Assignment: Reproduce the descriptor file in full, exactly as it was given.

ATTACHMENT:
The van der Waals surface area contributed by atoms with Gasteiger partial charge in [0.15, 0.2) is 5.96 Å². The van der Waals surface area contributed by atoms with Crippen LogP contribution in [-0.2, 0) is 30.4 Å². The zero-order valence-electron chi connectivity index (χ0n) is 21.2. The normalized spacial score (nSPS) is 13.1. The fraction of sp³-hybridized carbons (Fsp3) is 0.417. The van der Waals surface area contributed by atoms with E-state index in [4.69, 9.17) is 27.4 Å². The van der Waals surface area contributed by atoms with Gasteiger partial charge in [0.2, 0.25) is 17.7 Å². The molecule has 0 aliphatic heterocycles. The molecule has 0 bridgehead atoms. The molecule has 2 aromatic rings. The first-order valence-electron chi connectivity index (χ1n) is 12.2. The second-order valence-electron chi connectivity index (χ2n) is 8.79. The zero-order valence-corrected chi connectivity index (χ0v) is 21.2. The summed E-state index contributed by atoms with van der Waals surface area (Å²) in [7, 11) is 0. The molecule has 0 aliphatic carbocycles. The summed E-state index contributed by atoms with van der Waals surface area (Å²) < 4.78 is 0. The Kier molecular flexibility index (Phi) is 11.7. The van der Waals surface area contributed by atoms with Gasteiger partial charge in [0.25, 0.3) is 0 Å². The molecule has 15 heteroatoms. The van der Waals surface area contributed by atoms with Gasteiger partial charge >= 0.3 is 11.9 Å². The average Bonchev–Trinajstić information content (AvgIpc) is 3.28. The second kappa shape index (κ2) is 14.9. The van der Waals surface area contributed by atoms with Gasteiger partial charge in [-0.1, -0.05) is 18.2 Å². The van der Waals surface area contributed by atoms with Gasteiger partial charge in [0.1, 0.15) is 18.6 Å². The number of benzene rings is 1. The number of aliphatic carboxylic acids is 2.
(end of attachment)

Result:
The van der Waals surface area contributed by atoms with Gasteiger partial charge in [0.15, 0.2) is 5.96 Å². The van der Waals surface area contributed by atoms with Crippen LogP contribution in [-0.2, 0) is 30.4 Å². The zero-order valence-electron chi connectivity index (χ0n) is 21.2. The normalized spacial score (nSPS) is 13.1. The fraction of sp³-hybridized carbons (Fsp3) is 0.417. The van der Waals surface area contributed by atoms with E-state index in [4.69, 9.17) is 27.4 Å². The van der Waals surface area contributed by atoms with Gasteiger partial charge in [0.2, 0.25) is 17.7 Å². The molecule has 0 aliphatic heterocycles. The molecule has 0 bridgehead atoms. The molecule has 2 aromatic rings. The first-order valence-electron chi connectivity index (χ1n) is 12.2. The second-order valence-electron chi connectivity index (χ2n) is 8.79. The zero-order valence-corrected chi connectivity index (χ0v) is 21.2. The summed E-state index contributed by atoms with van der Waals surface area (Å²) in [7, 11) is 0. The molecule has 0 aliphatic carbocycles. The summed E-state index contributed by atoms with van der Waals surface area (Å²) < 4.78 is 0. The Kier molecular flexibility index (Phi) is 11.7. The van der Waals surface area contributed by atoms with Gasteiger partial charge in [0.25, 0.3) is 0 Å². The molecule has 15 heteroatoms. The van der Waals surface area contributed by atoms with Gasteiger partial charge >= 0.3 is 11.9 Å². The average Bonchev–Trinajstić information content (AvgIpc) is 3.28. The second kappa shape index (κ2) is 14.9. The van der Waals surface area contributed by atoms with Gasteiger partial charge in [-0.1, -0.05) is 18.2 Å². The van der Waals surface area contributed by atoms with Gasteiger partial charge in [0.1, 0.15) is 18.6 Å². The number of benzene rings is 1. The number of aliphatic carboxylic acids is 2.